Recent research has provided a clue into the long time mystery surrounding obesity patients with diabetes who often suffer from long-term memory loss//. New Saint Louis University research in this month’s Peptides provides a clue.
“Leptin is a hormone secreted by fat cells that tells us to stop eating. In obese people, it doesn’t cross into the brain to help regulate appetite,” says Susan A. Farr, Ph.D., principal investigator and associate research professor in the division of geriatric medicine at Saint Louis University School of Medicine.
“We’ve now found leptin affects the brain in other ways, compromising learning and memory. Low levels of leptin also could be related to cognitive deficits in disorders like type two diabetes.”
Farr and her research team tested the role of leptin in learning and memory using an animal model. They found that mice navigated a maze better after they received leptin.
“We found that this drug affected the processes going into the brain,” says Farr, who also is a researcher at Veterans Affairs Medical Center in St. Louis. “The mice that got the drug at the appropriate dose had improved learning and long-term memory.”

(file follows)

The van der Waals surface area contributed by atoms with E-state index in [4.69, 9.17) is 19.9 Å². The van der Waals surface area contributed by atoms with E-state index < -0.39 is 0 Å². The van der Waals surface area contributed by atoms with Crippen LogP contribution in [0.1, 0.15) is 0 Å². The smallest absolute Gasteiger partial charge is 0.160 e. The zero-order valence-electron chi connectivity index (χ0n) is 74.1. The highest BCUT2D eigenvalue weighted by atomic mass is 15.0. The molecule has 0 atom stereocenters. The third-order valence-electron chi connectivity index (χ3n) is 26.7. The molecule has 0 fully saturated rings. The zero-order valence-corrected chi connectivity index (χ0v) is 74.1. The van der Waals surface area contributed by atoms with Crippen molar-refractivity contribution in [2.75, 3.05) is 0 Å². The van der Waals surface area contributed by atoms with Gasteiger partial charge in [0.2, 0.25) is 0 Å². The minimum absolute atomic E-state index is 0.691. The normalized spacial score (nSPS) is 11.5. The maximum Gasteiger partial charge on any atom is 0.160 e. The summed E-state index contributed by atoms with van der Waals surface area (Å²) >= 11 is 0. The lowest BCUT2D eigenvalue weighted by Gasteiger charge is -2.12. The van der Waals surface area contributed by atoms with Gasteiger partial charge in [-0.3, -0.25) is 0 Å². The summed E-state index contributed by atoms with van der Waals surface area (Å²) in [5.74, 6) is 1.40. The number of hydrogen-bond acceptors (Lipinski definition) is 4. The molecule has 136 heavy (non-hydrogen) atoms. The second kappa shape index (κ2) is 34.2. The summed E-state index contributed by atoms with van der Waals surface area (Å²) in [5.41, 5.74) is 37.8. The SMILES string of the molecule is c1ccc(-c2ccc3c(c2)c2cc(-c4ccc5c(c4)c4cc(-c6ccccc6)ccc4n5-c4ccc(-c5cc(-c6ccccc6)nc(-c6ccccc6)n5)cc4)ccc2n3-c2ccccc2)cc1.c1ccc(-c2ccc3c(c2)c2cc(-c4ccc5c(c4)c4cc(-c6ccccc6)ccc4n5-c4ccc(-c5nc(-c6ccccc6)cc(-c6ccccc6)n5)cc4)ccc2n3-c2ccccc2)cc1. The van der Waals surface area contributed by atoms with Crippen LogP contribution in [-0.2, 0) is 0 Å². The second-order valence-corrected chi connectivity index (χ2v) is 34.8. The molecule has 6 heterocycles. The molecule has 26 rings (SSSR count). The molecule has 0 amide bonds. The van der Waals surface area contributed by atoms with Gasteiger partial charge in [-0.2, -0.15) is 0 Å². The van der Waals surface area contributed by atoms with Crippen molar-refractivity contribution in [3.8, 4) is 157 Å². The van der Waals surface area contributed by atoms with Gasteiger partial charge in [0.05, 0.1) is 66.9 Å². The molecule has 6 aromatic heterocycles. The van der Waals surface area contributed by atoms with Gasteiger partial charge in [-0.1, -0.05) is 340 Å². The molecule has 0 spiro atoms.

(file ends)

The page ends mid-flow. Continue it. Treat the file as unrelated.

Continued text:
Mice with elevated levels of amyloid-beta protein, the brain plaques believed to cause Alzheimer’s disease, and impaired learning and memory were “super sensitive” to leptin, Farr adds.
“In the older mice that have Alzheimer’s disease, leptin worked even better and at a lower dose than it did in younger mice.”
Established in 1836, Saint Louis University School of Medicine has the distinction of awarding the first M.D. degree west of the Mississippi River. Saint Louis University School of Medicine is a pioneer in geriatric medicine, organ transplantation, chronic disease prevention, cardiovascular disease, neurosciences and vaccine research, among others. The School of Medicine trains physicians and biomedical scientists, conducts medical r
esearch, and provides health services on a local, national and international level.
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